Could 2024 be the year of fintech IPOs? Most likely, according to F-Prime Capital's State of Fintech 2024 report.
F-Prime — a venture capital firm with over $4.5 billion in assets under management that tracks the performance of emerging, publicly traded and private fintech companies – remains naturally bullish on the fintech space, noting that: “In total, fintech companies have captured less than 10% of financial services revenue, but many large-scale private fintech companies generate more than $1 billion in revenue, continue to grow rapidly, and are expected to list on public markets.
“Many large companies are currently filing or considering going public,” F-Prime says.
To be clear, when F-Prime refers to fintech, it brings together fintech and crypto/blockchain startups. At TC, we have tended to separate our coverage of the two, even though crypto is undoubtedly fintech. However, for the purposes of this article, we are going to focus only on some of the non-crypto focused companies that have the potential to go public this year.
It remains to be seen whether any of these companies will actually take the plunge; we have to say, we'd love for one to file this S-1 to give us a better idea of how much money these companies are actually making (or not making).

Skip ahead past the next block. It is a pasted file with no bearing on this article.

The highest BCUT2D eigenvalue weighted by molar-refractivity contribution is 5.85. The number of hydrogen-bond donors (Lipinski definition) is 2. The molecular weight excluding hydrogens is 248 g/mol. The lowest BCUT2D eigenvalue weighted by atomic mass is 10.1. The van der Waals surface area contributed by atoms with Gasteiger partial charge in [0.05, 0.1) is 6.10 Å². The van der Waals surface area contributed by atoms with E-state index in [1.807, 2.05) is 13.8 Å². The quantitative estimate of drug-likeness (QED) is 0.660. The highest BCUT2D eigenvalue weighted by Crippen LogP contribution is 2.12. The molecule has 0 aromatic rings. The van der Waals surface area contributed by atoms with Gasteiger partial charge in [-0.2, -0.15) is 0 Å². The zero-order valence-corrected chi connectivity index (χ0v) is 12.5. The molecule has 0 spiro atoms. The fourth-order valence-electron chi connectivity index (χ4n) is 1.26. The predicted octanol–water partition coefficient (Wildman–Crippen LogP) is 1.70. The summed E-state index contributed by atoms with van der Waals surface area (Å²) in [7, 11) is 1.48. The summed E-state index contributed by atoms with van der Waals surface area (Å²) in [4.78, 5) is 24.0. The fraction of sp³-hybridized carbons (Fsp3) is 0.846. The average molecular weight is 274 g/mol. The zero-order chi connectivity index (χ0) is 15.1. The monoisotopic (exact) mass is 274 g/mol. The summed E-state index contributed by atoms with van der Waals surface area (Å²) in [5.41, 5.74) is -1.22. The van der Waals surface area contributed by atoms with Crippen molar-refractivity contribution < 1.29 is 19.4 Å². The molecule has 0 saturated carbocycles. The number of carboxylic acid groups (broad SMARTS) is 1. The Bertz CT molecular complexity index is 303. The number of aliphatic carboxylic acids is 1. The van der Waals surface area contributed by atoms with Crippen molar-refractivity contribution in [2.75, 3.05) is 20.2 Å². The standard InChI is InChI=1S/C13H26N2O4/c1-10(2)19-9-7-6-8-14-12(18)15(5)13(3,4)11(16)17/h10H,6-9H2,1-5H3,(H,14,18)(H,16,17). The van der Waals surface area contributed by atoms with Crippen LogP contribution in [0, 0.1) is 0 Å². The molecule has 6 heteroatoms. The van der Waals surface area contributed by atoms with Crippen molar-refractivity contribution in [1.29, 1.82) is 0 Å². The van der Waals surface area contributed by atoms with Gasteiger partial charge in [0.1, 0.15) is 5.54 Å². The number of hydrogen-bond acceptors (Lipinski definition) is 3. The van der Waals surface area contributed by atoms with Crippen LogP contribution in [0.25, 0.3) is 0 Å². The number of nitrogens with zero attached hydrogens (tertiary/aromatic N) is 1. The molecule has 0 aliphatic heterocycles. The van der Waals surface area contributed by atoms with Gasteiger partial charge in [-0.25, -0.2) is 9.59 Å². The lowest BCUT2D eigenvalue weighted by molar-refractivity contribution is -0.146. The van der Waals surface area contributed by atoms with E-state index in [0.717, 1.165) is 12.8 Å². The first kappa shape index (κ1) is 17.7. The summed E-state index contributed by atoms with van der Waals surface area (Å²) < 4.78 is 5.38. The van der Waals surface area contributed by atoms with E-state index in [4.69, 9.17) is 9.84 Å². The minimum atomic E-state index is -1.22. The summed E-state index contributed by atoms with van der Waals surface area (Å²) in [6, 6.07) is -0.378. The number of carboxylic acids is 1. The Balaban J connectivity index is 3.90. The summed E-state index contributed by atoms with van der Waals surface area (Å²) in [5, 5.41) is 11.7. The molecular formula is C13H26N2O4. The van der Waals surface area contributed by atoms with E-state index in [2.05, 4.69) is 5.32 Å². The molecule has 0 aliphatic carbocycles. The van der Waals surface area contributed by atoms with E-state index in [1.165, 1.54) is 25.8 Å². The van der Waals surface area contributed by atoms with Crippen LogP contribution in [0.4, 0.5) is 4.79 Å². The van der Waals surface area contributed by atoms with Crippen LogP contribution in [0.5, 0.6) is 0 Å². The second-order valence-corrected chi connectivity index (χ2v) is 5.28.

As reported Dallas innovates Last December, “two years after attempting to go public via a SPAC merger that valued it at $4.7 billion post-money, Apex is looking to do it the old-fashioned way with a direct filing with the SEC …TThe stock liquidation company filed a confidential filing with the SEC, saying “the total number of shares to be offered and the price range of the proposed offering have not yet been determined.”
In January 2023, it was reported that Stripe had set a deadline of 12 months to go publiceither through a direct listing or to pursue a private market transaction, such as a capital raising and tender offer.
Well, it's been 12 months and we haven't heard anything about an IPO. But the payments giant raised more capital last year. Last March, Stripe announced that it had raised more than $6.5 billion in Series I funding at a valuation of $50 billion. It was previously valued at $95 billion, giving it the status of one of the most valuable private fintech companies in the world. In November 2022, Stripe laid off 14% of its workforce, or approximately 1,120 people. But fintech continues to diversify. Last June, TechCrunch reported that Stripe had acquired a (non-fintech!) startup and announced an expansion of its issuer product into credit.